by Christopher Yuen
MTA New York City Transit has just unveiled a plan today to completely revamp its bus network. Some elements of the plan that will be especially impactful (from their press release) include:
A completely redesigned bus route network. NYC Transit is performing a top-to-bottom, holistic review and redesign of the entire city’s bus route network – the first in decades – based on public input, demographic changes and travel demand analysis. Route changes will provide better connectivity and more direct service in every neighborhood, with updated stop spacing and the expansion of off-peak service on strategic routes.
Collaboration with NYCDOT, NYPD, & local communities. NYC Transit will collaborate with NYCDOT [the city’s Department of Transportation] to expand the implementation of bus lanes, exclusive busways, queue jumps, bus stop arrival time displays and bus priority technology on traffic signals and buses known as “traffic signal priority.” Many of these changes will also require robust community outreach. NYC Transit will also advocate for strengthened [police] enforcement of bus lanes, dedicated transit-priority traffic teams, and legislative approval to expand bus-mounted cameras beyond 16 existing routes to help enforce bus lane rules in more locations. (Most of the big wins in urban transit require transit agencies and city governments to work together.)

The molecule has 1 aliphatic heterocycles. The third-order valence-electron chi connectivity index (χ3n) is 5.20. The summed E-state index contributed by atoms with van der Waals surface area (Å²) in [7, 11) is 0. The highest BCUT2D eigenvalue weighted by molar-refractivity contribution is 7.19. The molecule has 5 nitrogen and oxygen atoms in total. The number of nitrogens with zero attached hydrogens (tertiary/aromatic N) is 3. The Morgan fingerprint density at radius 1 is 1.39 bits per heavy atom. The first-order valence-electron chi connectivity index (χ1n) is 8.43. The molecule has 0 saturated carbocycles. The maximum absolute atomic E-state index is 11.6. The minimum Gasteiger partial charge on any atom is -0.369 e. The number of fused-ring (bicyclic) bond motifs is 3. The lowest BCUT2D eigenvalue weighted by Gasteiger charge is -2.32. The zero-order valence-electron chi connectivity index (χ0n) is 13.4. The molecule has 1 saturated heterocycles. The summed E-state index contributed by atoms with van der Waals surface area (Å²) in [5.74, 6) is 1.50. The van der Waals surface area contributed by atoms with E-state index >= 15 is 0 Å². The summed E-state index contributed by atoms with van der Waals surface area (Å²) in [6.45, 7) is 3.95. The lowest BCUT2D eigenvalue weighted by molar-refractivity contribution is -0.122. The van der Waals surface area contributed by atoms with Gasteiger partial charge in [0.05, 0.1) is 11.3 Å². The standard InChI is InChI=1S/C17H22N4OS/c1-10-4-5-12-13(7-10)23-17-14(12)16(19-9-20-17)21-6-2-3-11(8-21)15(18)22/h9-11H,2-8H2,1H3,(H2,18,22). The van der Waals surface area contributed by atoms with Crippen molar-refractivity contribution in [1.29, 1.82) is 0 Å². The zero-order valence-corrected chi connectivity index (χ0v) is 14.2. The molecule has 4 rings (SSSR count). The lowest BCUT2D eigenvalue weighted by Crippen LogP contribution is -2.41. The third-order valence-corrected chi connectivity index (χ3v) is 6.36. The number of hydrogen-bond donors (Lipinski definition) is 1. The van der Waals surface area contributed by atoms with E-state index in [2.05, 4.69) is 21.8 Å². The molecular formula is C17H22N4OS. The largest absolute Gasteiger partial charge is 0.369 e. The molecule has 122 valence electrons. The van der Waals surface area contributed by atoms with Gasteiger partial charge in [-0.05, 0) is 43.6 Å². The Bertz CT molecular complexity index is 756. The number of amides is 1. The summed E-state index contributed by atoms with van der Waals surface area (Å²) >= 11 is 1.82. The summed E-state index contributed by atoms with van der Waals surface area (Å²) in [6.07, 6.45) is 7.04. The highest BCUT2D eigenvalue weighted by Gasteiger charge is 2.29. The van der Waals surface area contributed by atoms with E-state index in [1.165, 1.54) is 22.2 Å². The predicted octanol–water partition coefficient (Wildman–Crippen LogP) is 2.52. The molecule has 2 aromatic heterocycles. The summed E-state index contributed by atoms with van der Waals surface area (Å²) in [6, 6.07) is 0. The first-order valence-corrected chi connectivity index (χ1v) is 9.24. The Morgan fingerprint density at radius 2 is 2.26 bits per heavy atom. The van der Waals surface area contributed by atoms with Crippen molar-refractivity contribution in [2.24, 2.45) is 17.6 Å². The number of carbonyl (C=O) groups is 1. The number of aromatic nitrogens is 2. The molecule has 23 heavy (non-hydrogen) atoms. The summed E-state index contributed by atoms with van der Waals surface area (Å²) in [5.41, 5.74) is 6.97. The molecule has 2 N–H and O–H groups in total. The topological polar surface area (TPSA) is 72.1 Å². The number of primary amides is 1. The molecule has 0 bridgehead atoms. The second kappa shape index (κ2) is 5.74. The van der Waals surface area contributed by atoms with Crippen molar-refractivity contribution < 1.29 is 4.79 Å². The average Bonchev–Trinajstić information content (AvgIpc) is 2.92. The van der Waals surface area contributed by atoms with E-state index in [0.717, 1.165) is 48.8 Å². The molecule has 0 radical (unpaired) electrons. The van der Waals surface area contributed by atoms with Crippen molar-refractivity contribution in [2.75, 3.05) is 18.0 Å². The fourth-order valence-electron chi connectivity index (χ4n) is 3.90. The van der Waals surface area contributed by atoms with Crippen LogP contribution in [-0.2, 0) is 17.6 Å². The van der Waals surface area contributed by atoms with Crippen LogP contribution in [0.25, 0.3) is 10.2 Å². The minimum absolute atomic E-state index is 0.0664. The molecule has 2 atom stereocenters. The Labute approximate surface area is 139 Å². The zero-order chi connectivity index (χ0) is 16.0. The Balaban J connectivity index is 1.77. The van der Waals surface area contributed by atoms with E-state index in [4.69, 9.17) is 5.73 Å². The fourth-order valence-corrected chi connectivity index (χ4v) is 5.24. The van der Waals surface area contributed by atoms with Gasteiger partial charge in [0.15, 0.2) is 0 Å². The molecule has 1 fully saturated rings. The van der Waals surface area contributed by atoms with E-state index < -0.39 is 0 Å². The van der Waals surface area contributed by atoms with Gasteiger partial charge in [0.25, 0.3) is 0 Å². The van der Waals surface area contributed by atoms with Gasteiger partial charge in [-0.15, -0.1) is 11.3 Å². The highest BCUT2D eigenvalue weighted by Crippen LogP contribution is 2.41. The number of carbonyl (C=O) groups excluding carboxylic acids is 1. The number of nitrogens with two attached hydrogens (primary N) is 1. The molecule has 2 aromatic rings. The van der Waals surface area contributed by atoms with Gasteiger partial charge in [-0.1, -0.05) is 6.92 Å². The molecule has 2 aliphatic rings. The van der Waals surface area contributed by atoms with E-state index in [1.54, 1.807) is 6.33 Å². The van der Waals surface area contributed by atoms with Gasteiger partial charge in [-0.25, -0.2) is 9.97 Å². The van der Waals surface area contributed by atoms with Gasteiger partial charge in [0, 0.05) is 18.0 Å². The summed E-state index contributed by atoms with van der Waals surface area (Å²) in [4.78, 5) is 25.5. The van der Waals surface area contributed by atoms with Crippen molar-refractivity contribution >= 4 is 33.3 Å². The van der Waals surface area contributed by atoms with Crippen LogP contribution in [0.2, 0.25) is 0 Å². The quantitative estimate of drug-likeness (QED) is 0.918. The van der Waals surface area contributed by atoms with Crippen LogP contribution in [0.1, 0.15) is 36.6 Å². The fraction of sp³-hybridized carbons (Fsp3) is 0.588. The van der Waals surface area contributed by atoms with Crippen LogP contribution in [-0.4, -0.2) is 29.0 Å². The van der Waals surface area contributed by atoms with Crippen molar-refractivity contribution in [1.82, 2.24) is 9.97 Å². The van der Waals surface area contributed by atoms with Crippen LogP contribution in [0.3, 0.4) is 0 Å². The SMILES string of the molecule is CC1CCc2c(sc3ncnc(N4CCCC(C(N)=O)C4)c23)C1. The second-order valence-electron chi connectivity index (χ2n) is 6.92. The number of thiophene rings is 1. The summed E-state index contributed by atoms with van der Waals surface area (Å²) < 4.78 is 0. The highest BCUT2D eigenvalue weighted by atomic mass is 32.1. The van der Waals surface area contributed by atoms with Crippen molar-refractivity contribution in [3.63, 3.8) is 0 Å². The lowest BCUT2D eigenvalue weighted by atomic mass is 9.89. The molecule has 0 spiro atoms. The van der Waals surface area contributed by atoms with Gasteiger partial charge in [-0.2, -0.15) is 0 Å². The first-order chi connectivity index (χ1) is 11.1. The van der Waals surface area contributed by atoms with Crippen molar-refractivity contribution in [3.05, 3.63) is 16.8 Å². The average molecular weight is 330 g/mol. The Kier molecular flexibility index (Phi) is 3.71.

Speeding up boarding by using all doors. NYC Transit is pursuing new approaches to speed up bus boarding, particularly using upcoming electronic tap-to-pay readers to facilitate all-door boarding. While purchasing fare media with cash will always be an option with the new fare payment system being developed by the MTA, NYC Transit will also explore cashless options to speed up boarding time in select circumstances.
Transit routes are often tweaked in response to infrastructure changes, local desires, and complaints. Some of these changes serve specialized markets and may work well for some people’s specific trips, but over time, they erode the ability for a system to work well for the everyone else. It takes a clean-slate redesign approach to create a network of simple, frequent and reliable lines. The result, as has been the case in Houston, Coloubus, and Anchorage, is usually less routes in total, but more routes at higher frequencies all day, 7 days a week.
It’s also promising to see the New York MTA include measures to improve the speed and reliability of buses. Since the speed of urban transit is not determined by how fast vehicles go, but by how often they have to stop, increased stop spacing, all-door boarding and properly enforced bus-only lanes will help keep people moving, especially during rush hour when traffic congestion and crowding has its worst impacts. It’s also important to note that for transit, time is money, so faster service means more service for the same operating budget.
New York’s plan is ambitious, and potentially very impactful, so this will be an interesting story to follow over the coming years.